New York City Schools Overspent $400,000 On Food

A new audit conducted by City Comptroller John Liu reports New York City schools overspent more than $400,000 in food last year.

Most of the overspending was traced back to markups as high as 890 percent for food items that include parsley, radishes, and scallions.

The audit found that in one out of every five items purchased, the Department of Education overpaid by at least 50 percent of the item's wholesale value.

Matthew Sweeney of the Comptroller's Office expressed more concern for the $113 million for which the Department of Education received receipts, but "never looked inside the bags to see if the groceries were there."

A spokeswoman for the Department of Education said a cursory overview of the audit revealed various inaccuracies, but agreed that the report did "provide the opportunities to further improve operations."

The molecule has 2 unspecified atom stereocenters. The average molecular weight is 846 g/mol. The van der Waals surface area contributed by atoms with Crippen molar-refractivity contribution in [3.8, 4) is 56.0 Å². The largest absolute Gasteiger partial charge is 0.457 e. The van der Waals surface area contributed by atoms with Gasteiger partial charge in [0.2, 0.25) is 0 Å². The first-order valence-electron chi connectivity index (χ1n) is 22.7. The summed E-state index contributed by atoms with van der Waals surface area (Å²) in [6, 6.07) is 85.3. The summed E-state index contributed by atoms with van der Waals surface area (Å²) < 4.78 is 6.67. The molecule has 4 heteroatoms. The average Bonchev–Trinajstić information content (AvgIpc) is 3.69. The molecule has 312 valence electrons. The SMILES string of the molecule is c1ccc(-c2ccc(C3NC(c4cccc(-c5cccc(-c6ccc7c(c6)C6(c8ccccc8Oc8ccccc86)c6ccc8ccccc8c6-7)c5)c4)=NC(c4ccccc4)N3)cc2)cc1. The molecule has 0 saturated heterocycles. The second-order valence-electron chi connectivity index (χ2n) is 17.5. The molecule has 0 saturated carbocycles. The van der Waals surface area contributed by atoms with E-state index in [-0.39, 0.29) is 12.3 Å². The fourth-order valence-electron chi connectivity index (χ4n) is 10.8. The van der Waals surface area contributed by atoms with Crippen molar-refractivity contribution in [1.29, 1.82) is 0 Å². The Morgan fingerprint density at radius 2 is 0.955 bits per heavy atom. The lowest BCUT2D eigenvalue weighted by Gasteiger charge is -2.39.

The Daily News reports that the city serves more than 850,000 meals a day, using six-year contracts with four food companies totaling $353 million.

Earlier this month, it was reported that schools across the country were paying well over their means by having to go through third-party food processors in order to convert fresh food products into fried, unhealthy meals, despite recent efforts challenging current lunch programs to provide healthier food options for children.

Such deals between the nation's schools and third-party food processors accounts for almost $1 billion annually.